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Early Sensitivity to Telicity: The Role of the Count/Mass Distinction in Event Individuation
|Title:||Early Sensitivity to Telicity: The Role of the Count/Mass Distinction in Event Individuation|
|Date Issued:||01 Apr 2010|
|Publisher:||University of Hawai'i at Mānoa Department of Linguistics|
|Citation:||Hara, Yukie. 2010. Early Sensitivity to Telicity: The Role of the Count/Mass Distinction in Event Individuation. University of Hawai‘i at Mānoa Working Papers in Linguistics 41(4).|
|Series:||University of Hawai‘I at Mānoa Working Papers in Linguistics|
|Abstract:||This paper presents evidence that English-speaking children are sensitive to telicity based on the count/mass distinction of the object noun in verb phrases such as eat an apple (telic) vs. eat ice cream (atelic). Previous work (Wagner and Carey 2003) has demonstrated that children use the presence/absence of the object in a verb phrase to recognize the end point of an event, though children continued to show a bias for a spatio-temporally defined individuation compared to adults. In the present experiment, telicity was specified by the count/mass distinction of the object noun. The results both replicated and extended the general findings of Wagner and Carey: children showed knowledge of telicity, but the spatio-temporal bias was still dominant in their event individuation. It is concluded that children’s sensitivity to telicity stems from sources ranging from syntactic to semantic.|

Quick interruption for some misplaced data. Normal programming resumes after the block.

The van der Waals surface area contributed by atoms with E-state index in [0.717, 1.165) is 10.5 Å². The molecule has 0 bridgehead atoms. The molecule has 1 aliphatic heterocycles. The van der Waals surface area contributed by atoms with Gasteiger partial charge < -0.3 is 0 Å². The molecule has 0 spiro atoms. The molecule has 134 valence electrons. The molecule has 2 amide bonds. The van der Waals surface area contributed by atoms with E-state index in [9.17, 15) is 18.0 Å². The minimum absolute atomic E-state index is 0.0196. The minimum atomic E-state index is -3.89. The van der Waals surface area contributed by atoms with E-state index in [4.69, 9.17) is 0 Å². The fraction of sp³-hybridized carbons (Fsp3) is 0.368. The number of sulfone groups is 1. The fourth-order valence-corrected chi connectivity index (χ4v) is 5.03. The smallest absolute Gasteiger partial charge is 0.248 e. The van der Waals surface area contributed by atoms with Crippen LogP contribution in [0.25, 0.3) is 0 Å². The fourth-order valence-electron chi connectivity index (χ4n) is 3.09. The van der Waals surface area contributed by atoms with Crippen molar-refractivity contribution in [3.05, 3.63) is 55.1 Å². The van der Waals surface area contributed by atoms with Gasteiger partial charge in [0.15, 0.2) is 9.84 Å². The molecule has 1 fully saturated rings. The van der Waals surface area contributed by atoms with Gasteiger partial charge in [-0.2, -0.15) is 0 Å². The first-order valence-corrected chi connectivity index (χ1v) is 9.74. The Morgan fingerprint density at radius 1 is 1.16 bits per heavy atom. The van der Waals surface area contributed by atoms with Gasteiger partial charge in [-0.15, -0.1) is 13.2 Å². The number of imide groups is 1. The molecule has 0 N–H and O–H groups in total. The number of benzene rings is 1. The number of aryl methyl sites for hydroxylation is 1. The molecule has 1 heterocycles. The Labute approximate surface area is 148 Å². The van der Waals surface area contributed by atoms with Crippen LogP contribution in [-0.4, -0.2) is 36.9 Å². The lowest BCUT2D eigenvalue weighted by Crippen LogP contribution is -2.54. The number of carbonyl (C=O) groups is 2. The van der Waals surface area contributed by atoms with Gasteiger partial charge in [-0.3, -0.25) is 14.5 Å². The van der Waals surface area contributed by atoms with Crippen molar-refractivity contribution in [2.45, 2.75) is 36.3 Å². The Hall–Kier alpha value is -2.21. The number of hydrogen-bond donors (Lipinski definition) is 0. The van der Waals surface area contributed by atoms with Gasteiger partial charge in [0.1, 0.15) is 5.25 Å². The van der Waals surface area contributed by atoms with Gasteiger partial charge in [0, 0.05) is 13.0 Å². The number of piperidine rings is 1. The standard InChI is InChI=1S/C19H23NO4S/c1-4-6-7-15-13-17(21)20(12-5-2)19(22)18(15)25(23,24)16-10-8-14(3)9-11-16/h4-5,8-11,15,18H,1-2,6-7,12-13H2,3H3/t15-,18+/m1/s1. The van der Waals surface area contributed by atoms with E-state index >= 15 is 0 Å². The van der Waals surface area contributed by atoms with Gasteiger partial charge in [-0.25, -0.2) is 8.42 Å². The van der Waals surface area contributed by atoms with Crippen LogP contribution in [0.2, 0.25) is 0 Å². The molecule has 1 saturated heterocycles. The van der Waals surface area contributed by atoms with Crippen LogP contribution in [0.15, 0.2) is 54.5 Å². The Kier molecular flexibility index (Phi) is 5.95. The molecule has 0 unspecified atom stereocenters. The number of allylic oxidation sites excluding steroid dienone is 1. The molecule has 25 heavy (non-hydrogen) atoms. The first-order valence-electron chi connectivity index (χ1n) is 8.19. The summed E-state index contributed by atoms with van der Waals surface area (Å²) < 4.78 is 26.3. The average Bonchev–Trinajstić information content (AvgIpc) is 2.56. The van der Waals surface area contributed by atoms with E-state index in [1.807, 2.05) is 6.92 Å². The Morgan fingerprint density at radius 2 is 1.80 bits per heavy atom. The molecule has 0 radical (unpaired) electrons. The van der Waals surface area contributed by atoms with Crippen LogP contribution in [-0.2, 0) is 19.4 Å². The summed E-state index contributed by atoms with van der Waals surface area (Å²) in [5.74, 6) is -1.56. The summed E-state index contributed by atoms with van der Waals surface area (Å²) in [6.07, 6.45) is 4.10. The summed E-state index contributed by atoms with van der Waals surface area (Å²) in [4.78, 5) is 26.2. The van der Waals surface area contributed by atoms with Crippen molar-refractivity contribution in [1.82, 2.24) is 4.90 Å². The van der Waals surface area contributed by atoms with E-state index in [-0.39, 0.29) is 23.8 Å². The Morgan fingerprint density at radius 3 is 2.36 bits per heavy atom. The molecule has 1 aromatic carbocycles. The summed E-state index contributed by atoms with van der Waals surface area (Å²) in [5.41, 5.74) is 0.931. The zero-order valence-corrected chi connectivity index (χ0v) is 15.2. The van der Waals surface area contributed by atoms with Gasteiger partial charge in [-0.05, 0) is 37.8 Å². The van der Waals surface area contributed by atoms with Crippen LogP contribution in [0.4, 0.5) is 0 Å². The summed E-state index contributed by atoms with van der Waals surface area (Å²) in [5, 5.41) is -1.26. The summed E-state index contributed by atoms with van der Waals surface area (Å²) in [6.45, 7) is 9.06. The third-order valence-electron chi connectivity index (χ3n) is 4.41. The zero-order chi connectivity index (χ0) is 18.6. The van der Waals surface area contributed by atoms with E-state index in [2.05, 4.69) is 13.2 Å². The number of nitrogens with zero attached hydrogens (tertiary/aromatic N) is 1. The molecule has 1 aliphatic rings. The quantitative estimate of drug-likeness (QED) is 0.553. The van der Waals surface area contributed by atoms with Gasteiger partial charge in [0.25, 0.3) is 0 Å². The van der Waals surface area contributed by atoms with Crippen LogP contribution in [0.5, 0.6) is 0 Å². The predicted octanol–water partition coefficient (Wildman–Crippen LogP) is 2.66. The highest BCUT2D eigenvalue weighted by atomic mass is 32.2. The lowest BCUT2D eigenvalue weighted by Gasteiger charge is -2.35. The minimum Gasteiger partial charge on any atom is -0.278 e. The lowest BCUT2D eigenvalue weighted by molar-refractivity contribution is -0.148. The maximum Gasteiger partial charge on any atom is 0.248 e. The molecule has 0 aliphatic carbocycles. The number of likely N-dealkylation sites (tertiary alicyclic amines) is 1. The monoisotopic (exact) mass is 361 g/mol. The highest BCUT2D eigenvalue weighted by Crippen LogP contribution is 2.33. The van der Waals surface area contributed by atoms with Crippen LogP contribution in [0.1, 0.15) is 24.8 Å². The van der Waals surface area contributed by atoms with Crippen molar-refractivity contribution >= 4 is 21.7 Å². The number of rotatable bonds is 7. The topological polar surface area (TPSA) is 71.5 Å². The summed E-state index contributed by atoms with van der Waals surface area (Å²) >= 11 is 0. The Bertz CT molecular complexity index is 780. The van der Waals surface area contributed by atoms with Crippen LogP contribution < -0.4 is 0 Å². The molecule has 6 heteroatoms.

|Rights:||Creative Commons Attribution Non-Commercial Share Alike License|
|Appears in Collections:||
Working Papers in Linguistics - 2010|
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